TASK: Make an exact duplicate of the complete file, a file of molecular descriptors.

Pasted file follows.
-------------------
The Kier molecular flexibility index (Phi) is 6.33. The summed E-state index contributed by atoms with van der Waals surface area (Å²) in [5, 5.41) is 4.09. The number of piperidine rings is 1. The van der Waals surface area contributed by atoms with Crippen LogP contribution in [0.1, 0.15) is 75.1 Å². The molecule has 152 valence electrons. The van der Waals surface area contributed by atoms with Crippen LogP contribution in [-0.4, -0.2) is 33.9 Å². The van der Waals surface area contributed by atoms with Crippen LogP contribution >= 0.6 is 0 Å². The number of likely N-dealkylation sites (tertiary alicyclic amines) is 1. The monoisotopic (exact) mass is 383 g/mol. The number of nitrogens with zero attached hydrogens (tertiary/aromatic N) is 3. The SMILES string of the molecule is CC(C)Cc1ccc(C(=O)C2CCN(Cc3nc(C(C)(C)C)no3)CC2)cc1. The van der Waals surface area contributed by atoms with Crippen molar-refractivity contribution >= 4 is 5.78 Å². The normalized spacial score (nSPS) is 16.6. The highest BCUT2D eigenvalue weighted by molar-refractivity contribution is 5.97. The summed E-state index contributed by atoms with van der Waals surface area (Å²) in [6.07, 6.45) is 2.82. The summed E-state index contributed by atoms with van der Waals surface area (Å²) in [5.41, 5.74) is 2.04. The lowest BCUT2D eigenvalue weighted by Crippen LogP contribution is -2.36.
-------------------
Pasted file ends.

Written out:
The Kier molecular flexibility index (Phi) is 6.33. The summed E-state index contributed by atoms with van der Waals surface area (Å²) in [5, 5.41) is 4.09. The number of piperidine rings is 1. The van der Waals surface area contributed by atoms with Crippen LogP contribution in [0.1, 0.15) is 75.1 Å². The molecule has 152 valence electrons. The van der Waals surface area contributed by atoms with Crippen LogP contribution in [-0.4, -0.2) is 33.9 Å². The van der Waals surface area contributed by atoms with Crippen LogP contribution >= 0.6 is 0 Å². The number of likely N-dealkylation sites (tertiary alicyclic amines) is 1. The monoisotopic (exact) mass is 383 g/mol. The number of nitrogens with zero attached hydrogens (tertiary/aromatic N) is 3. The SMILES string of the molecule is CC(C)Cc1ccc(C(=O)C2CCN(Cc3nc(C(C)(C)C)no3)CC2)cc1. The van der Waals surface area contributed by atoms with Crippen molar-refractivity contribution >= 4 is 5.78 Å². The normalized spacial score (nSPS) is 16.6. The highest BCUT2D eigenvalue weighted by molar-refractivity contribution is 5.97. The summed E-state index contributed by atoms with van der Waals surface area (Å²) in [6.07, 6.45) is 2.82. The summed E-state index contributed by atoms with van der Waals surface area (Å²) in [5.41, 5.74) is 2.04. The lowest BCUT2D eigenvalue weighted by Crippen LogP contribution is -2.36.